(xii) PW-13, Constable Yogender Kumar, in his examination-in-chief conducted on 07th July 2011, deposed that the deceased Jitender had an injury in the middle of his chest, caused by a sharp edged weapon, as well as blood stains on his pant. PW-13 was recalled, for further examination-in-chief, on 25th August 2011, when he deposed regarding the recording of disclosure statement of J-1 and of the interception and arrest of Sonu on the basis of information provided by J-1. Further examination-in-chief of PW-13 was conducted on 12th April, 2012, when he testified to the recovery of a mobile phone from Sonu, and to the recording of his disclosure statement, as well as his confession, on being confronted with J-1, that the mobile phone recovered from him was one of the two mobile phones that had been stolen, by him, along with Neeraj, J-1 and J-2, three to four days earlier, after the incident of stabbing. He also deposed that, on 5thApril 2009, he, along with HC Rajesh (PW-29) and Ct Amrik (PW-25) went, to the spot of occurrence, with Neeraj and J-2, who pointed out the place of incident, vide Memos exhibited as Ex PW-13/G and Ex PW-13/H. He also deposed that, thereafter, Neeraj and J-2 took them to the spot where they had dumped the chopper and knife, from where Neeraj recovered the said weapons, stating that they were the weapons of offence. He stated that sketches of the two weapons had been made (exhibited as Ex. PW-13/I and Ex. PW-13/K), and that they were seized vide Seizure Memos exhibited as Ex PW-13/J and Ex PW-13/L. He also deposed that his own statement had been recorded by the IO, and that Neeraj, Sonu and Vikas were present in the court.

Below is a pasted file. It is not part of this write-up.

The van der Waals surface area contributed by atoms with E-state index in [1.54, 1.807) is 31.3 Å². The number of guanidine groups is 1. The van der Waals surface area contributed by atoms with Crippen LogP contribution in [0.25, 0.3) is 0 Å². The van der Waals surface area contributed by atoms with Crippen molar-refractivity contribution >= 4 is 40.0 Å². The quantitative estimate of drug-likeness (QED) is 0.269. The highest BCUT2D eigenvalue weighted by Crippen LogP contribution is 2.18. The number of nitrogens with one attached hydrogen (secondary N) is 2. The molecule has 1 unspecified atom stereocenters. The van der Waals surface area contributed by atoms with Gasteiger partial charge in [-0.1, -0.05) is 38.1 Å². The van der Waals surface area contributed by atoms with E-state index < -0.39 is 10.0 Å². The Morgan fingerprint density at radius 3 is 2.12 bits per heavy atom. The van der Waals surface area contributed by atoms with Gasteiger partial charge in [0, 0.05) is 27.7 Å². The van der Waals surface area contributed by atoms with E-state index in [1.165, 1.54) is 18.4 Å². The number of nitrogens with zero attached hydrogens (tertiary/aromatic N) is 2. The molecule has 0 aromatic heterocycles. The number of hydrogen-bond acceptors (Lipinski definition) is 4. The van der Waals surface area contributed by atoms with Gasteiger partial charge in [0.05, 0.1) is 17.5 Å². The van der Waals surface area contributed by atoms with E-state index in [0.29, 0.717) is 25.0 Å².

(xiii) PW-13 was further recalled for examination-in-chief on 4th October 2012, when he identified the mobile phones recovered from J-1 and Sonu, as well as the chopper and knife recovered at the instance of Neeraj and J-2 when they were exhibited. He also deposed, inter alia, that there was a long cut of two/ three inches on the shirt of the deceased Jitender.